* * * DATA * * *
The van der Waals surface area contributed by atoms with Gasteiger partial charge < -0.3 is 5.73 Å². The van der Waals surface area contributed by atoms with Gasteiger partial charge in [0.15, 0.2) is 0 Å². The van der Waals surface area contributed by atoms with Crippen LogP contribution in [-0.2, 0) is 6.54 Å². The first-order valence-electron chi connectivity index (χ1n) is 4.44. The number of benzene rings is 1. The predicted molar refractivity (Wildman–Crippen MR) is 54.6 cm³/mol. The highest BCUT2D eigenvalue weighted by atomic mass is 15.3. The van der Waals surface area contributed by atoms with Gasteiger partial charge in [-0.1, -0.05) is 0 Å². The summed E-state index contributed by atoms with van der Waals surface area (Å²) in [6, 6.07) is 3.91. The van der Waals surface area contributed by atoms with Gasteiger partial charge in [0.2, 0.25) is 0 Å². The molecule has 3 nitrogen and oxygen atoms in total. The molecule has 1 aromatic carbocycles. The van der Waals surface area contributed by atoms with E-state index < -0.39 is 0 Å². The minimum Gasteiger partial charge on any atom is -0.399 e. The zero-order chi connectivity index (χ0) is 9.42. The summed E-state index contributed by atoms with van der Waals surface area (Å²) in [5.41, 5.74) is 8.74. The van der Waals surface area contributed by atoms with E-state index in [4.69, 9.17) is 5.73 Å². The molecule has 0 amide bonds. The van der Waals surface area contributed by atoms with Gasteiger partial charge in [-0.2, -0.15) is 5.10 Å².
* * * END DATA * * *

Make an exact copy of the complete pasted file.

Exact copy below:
The van der Waals surface area contributed by atoms with Gasteiger partial charge < -0.3 is 5.73 Å². The van der Waals surface area contributed by atoms with Gasteiger partial charge in [0.15, 0.2) is 0 Å². The van der Waals surface area contributed by atoms with Crippen LogP contribution in [-0.2, 0) is 6.54 Å². The first-order valence-electron chi connectivity index (χ1n) is 4.44. The number of benzene rings is 1. The predicted molar refractivity (Wildman–Crippen MR) is 54.6 cm³/mol. The highest BCUT2D eigenvalue weighted by atomic mass is 15.3. The van der Waals surface area contributed by atoms with Gasteiger partial charge in [-0.1, -0.05) is 0 Å². The summed E-state index contributed by atoms with van der Waals surface area (Å²) in [6, 6.07) is 3.91. The van der Waals surface area contributed by atoms with Gasteiger partial charge in [0.2, 0.25) is 0 Å². The molecule has 3 nitrogen and oxygen atoms in total. The molecule has 1 aromatic carbocycles. The van der Waals surface area contributed by atoms with E-state index < -0.39 is 0 Å². The minimum Gasteiger partial charge on any atom is -0.399 e. The zero-order chi connectivity index (χ0) is 9.42. The summed E-state index contributed by atoms with van der Waals surface area (Å²) in [5.41, 5.74) is 8.74. The van der Waals surface area contributed by atoms with E-state index in [4.69, 9.17) is 5.73 Å². The molecule has 0 amide bonds. The van der Waals surface area contributed by atoms with Gasteiger partial charge in [-0.2, -0.15) is 5.10 Å².